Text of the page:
InnoDB: for more information.

At the last section shown in the log, there were corruption problems with something…

This is what gave me the solution I needed

https://serverfault.com/a/549274/331406
There is inconsistency between the data files and the ib_logfile[0|1]-s. For me this can happen if I didn’t run –apply-log when using innobackupex. Try shut down the server, move the ib_logfiles into a different directory, and restart process. New logfiles will be created. (If it fails again, you can move back the original files)

After moving the two log files, I attempted to restart the server, and this time, it worked.

I moved 2 files to a temp location, restarted the service and it worked:

  • ib_logfile0
  • ib_logfile1

Updates: 2022 01 13 14:44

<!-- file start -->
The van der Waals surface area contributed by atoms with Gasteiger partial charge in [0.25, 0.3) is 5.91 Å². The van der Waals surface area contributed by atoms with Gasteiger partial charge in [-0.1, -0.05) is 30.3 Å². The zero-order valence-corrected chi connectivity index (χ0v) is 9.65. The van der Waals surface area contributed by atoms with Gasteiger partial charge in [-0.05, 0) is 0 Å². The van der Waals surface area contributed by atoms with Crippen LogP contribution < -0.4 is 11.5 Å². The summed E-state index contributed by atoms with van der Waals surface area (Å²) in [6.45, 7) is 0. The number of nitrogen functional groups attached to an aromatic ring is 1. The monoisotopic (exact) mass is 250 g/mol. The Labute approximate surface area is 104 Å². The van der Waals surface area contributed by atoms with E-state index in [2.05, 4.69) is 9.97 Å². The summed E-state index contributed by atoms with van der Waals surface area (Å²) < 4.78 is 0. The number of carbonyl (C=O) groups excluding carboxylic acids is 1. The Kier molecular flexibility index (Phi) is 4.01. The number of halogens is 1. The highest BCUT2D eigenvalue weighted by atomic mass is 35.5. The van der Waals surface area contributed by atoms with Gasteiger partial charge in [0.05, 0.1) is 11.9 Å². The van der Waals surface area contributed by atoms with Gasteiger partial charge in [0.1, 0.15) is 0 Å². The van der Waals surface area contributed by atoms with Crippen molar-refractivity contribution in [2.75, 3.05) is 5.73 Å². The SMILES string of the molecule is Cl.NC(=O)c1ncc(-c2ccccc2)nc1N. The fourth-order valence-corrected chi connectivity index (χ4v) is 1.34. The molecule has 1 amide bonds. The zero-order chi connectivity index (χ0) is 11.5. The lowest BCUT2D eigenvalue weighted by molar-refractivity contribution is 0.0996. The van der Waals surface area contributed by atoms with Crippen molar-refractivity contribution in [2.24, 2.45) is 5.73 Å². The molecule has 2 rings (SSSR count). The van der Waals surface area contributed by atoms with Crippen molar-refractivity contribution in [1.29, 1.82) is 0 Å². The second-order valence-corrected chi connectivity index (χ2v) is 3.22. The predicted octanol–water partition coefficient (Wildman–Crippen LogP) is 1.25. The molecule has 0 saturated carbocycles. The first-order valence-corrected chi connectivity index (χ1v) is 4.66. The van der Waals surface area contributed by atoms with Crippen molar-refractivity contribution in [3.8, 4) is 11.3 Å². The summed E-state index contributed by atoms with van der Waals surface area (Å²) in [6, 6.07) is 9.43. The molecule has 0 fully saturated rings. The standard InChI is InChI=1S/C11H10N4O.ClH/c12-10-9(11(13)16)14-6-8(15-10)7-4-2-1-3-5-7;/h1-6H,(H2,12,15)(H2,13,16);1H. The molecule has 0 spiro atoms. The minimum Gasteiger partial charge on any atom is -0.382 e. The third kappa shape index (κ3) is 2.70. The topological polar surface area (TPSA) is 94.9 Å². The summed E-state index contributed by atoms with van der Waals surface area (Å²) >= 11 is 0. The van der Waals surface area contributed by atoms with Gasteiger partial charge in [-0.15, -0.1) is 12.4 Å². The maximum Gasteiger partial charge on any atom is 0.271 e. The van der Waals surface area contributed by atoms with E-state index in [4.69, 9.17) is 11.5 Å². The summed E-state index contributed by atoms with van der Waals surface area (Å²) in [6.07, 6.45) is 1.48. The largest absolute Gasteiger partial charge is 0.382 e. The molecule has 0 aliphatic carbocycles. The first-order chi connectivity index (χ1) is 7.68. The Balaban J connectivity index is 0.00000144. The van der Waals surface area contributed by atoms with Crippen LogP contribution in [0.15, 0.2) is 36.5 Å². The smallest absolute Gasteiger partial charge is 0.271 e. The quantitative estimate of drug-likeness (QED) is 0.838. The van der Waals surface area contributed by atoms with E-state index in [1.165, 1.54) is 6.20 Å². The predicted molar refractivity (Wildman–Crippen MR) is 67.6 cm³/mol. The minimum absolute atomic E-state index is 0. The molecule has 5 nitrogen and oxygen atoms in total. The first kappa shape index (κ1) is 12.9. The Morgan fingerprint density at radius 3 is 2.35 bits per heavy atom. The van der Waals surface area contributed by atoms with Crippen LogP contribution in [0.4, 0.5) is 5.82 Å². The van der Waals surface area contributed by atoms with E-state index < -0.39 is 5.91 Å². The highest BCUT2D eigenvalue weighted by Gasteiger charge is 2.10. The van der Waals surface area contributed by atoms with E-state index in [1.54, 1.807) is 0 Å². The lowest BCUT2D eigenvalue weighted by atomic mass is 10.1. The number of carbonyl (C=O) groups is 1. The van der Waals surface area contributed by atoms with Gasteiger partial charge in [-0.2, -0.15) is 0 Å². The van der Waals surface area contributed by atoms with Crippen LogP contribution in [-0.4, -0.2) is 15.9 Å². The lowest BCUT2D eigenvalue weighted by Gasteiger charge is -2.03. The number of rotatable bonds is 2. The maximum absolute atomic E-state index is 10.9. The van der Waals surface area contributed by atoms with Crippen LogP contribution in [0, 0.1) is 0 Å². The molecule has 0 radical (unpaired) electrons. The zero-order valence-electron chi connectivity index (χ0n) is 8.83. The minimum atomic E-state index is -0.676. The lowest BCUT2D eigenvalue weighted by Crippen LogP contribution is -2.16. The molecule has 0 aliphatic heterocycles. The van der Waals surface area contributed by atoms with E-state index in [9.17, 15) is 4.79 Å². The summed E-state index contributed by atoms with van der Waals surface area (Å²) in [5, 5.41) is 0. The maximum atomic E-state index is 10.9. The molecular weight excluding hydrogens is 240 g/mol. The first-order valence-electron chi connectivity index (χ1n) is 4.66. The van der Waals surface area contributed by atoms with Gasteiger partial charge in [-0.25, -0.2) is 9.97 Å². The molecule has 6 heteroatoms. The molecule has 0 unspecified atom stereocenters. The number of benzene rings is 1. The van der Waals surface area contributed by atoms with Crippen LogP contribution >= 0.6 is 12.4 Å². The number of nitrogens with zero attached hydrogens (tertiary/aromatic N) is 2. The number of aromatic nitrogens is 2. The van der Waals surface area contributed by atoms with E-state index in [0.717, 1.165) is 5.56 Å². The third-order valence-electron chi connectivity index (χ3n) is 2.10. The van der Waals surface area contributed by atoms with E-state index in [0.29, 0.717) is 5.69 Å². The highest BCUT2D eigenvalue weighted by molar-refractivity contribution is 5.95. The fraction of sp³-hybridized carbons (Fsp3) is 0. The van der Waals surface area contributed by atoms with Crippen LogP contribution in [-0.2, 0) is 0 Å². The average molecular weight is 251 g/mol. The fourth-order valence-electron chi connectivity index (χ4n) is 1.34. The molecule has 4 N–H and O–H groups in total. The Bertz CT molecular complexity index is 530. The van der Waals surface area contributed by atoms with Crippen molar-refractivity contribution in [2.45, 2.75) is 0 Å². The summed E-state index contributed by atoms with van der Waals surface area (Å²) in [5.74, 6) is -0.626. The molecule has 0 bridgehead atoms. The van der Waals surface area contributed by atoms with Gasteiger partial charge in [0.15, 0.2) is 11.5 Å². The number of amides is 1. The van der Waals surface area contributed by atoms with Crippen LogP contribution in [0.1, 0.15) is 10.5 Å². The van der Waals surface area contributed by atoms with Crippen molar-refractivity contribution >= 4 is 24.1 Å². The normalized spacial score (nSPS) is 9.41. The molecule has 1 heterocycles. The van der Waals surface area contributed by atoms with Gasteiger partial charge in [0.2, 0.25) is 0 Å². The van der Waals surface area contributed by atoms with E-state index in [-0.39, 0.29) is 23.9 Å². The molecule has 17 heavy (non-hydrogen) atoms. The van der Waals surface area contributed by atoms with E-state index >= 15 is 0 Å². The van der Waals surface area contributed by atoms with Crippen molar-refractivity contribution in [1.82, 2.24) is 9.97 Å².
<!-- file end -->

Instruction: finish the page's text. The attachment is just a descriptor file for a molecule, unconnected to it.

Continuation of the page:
After the log file problem, the server started up. But, it only started momentarily, and the problems were back. Instead, I have resorted to starting the recovery modes: https://mariadb.com/kb/en/innodb-recovery-modes/

So, how do you fix it? It’s still taking me a while to make it work.

According to this page, they offered the following advice, which applied to me:

‘InnoDB: Waiting for the background threads to start’ you can also try adding the following to your my.cnf.

innodb_purge_threads=0

I presently have innodb_force_recovery = 6 and the purge command above, and the sql server has restarted successfully. However, the website hasn’t come back up yet, which is probably that the mysql server is fixing itself, as shown by the ‘top’ command.

Strangely enough, after getting a copy of all the backed up data to a local machine, I can confirm that the data is still safe.